To help ensure everyone’s continued health and well-being, effective March 17, 2020, all attorneys and staff began working remotely. We continue to assess the situation and will return to our physical offices when appropriate.

To ensure this, the firm has identified essential personnel in each office who will make certain that critical firm functions that cannot be done remotely continue to be handled. We have put in place protocol for those essential personnel to make sure they are keeping healthy per the CDC cleaning and sanitizing recommendations. All teams have back-up personnel and procedures that we will follow to make sure all deadlines are met and clients receive the same great service and work product that we have always been proud to provide.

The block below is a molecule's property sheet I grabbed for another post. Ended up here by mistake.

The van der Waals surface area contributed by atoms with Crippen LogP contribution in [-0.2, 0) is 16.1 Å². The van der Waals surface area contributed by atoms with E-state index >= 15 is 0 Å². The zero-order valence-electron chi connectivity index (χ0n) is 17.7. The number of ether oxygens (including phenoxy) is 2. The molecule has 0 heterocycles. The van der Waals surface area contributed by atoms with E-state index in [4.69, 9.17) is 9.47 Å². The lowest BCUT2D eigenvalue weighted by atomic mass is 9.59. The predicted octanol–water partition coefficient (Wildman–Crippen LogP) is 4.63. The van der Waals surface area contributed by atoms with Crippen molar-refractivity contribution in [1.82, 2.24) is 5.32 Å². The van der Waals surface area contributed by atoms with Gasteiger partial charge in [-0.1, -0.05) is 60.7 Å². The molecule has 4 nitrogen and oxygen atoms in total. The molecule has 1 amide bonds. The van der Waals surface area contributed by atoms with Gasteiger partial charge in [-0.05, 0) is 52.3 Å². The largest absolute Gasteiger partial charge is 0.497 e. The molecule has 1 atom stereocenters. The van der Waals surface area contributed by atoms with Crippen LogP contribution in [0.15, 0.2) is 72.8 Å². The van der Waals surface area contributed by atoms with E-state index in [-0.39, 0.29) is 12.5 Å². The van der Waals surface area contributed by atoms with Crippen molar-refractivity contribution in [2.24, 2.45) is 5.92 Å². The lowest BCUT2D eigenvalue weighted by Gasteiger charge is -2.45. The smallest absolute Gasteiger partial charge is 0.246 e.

HeplerBroom’s IT department has been working hard to make sure all remote employees are set up with equipment and access from home to limit disruption to our clients. Maintaining security and confidentiality has remained, and will continue to remain, at the forefront of all processes and procedures, at all levels throughout the firm.

The firm has created emergency communication measures to communicate any changes to this plan to employees and are communicating on a regular basis with any and all new resources and helpful information during this uncertain time.

During these fluid and unpredictable times, HeplerBroom will continue its commitment to great service and results for our clients, all while keeping safe and healthy.

Wishing you and your families good health.

Read More >